Features and benefit selling – a new look at an old friend

Features vs. Benefits

Most large companies in the B2B market space have a substantial range of capabilities. Because of the breadth and depth of the capabilities and product portfolios even existing customers often have an incomplete view of how their selling partners can be of help.  They think only in terms of the support they presently receive.

In the end, the potential value can only be seen when the customer makes the link between their partner’s capabilities and their mission, priorities, and challenges.

The first step in achieving that goal is developing a comprehensive understanding of the customer’s needs which is why asking questions and active listening are such important core skills. The second step involves talking about your capabilities in a way that helps the customer make the connection between their needs and your capabilities. A distinction that can be useful in helping make that connection is the one between Features and Benefits.

The Feature-Benefit distinction has been around for a long time.  Time of course can be a double edge sword when it comes to bring clarity to any construct – so is the case with this distinction.  Re-visiting this important old friend from time to time is therefore a useful exercise.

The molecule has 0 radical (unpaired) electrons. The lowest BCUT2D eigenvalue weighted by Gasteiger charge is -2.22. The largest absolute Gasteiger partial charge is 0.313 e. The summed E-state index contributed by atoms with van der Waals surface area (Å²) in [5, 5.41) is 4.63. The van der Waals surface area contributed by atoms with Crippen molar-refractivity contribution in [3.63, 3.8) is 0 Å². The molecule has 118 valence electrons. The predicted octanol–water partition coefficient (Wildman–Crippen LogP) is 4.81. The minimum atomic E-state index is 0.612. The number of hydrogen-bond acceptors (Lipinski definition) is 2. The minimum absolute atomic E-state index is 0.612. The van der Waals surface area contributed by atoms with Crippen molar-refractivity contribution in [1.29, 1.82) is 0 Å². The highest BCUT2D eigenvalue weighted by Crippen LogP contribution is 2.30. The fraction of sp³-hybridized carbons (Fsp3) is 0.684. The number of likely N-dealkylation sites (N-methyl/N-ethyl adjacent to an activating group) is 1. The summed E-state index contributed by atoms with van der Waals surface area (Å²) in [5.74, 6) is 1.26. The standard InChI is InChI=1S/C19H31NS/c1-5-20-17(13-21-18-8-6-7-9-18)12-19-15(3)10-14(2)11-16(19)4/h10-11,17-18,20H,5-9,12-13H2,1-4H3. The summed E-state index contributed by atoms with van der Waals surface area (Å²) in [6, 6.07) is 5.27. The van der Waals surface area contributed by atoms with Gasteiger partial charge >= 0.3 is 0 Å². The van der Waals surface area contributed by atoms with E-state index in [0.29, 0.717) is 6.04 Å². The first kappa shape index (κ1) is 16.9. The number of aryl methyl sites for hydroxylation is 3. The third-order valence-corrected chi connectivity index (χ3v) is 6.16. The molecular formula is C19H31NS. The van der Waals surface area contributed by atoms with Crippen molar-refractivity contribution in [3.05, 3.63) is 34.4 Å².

By way of definition, Features are the characteristics of your company and products and what you do and how you do it. Benefits focus on the value those Features can bring to a customer. In talking about your capabilities in a more compelling and impactful manner, it is helpful to remember the following about Features and Benefits.

  • Features have no inherent value. Any given Feature, regardless of how unique that Feature, brings value to a customer, and hence is a Benefit, only when that Feature addresses a need that matters to that customer.  If the customer does not see the connection between their needs and your capabilities, they will see no “benefit” in your solution.  This is why it is so important for the sales person to take the responsibility for making that connection versus leaving it up to the customer.

This is also one of the reasons why it is so risky to have an extended discussion about any given capability or solution without a comprehensive understanding of the customer needs.  Without that understanding, it is easy to do a really good job of talking about the wrong things.

  • Value is positional and situational. For any business development opportunity, the perceived value of a particular capability varies by the position held by the person on the other side of the table.  A scientist may consider a specific Feature of a solution to be of tremendous value; whereas an administrator may feel it is worth very little.

Perceived value is also situational, what constitutes value tends to shift over time.  Whether you analyze it from the perspective of an individual, a project, or an entire customer organization, the expectations about value are dynamic.